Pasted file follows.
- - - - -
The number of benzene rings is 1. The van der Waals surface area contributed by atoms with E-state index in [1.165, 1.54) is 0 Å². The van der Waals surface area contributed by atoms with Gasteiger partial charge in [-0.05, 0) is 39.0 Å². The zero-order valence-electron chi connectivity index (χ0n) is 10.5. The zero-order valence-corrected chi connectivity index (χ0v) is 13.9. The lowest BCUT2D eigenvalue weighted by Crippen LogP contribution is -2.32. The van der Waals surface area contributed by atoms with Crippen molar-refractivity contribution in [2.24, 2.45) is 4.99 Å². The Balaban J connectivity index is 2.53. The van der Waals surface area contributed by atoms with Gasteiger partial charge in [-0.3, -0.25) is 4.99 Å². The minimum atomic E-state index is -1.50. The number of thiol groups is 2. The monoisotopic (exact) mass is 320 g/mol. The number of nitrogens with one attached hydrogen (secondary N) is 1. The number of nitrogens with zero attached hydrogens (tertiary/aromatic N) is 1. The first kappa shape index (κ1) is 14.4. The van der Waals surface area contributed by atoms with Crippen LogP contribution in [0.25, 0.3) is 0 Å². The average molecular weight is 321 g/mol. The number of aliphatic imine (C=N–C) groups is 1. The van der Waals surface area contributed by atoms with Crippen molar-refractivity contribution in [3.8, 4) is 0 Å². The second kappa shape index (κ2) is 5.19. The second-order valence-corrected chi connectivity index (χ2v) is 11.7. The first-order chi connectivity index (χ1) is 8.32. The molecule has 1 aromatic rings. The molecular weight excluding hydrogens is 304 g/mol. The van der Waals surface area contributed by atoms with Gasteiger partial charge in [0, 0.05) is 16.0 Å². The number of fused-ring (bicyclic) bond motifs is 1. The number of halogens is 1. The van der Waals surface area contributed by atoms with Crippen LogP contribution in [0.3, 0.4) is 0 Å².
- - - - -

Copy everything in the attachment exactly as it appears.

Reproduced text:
The number of benzene rings is 1. The van der Waals surface area contributed by atoms with E-state index in [1.165, 1.54) is 0 Å². The van der Waals surface area contributed by atoms with Gasteiger partial charge in [-0.05, 0) is 39.0 Å². The zero-order valence-electron chi connectivity index (χ0n) is 10.5. The zero-order valence-corrected chi connectivity index (χ0v) is 13.9. The lowest BCUT2D eigenvalue weighted by Crippen LogP contribution is -2.32. The van der Waals surface area contributed by atoms with Crippen molar-refractivity contribution in [2.24, 2.45) is 4.99 Å². The Balaban J connectivity index is 2.53. The van der Waals surface area contributed by atoms with Gasteiger partial charge in [-0.3, -0.25) is 4.99 Å². The minimum atomic E-state index is -1.50. The number of thiol groups is 2. The monoisotopic (exact) mass is 320 g/mol. The number of nitrogens with one attached hydrogen (secondary N) is 1. The number of nitrogens with zero attached hydrogens (tertiary/aromatic N) is 1. The first kappa shape index (κ1) is 14.4. The van der Waals surface area contributed by atoms with Crippen LogP contribution in [0.25, 0.3) is 0 Å². The average molecular weight is 321 g/mol. The number of aliphatic imine (C=N–C) groups is 1. The van der Waals surface area contributed by atoms with Crippen molar-refractivity contribution in [3.8, 4) is 0 Å². The second kappa shape index (κ2) is 5.19. The second-order valence-corrected chi connectivity index (χ2v) is 11.7. The first-order chi connectivity index (χ1) is 8.32. The molecule has 1 aromatic rings. The molecular weight excluding hydrogens is 304 g/mol. The van der Waals surface area contributed by atoms with Gasteiger partial charge in [0, 0.05) is 16.0 Å². The number of fused-ring (bicyclic) bond motifs is 1. The number of halogens is 1. The van der Waals surface area contributed by atoms with Crippen LogP contribution in [0.3, 0.4) is 0 Å².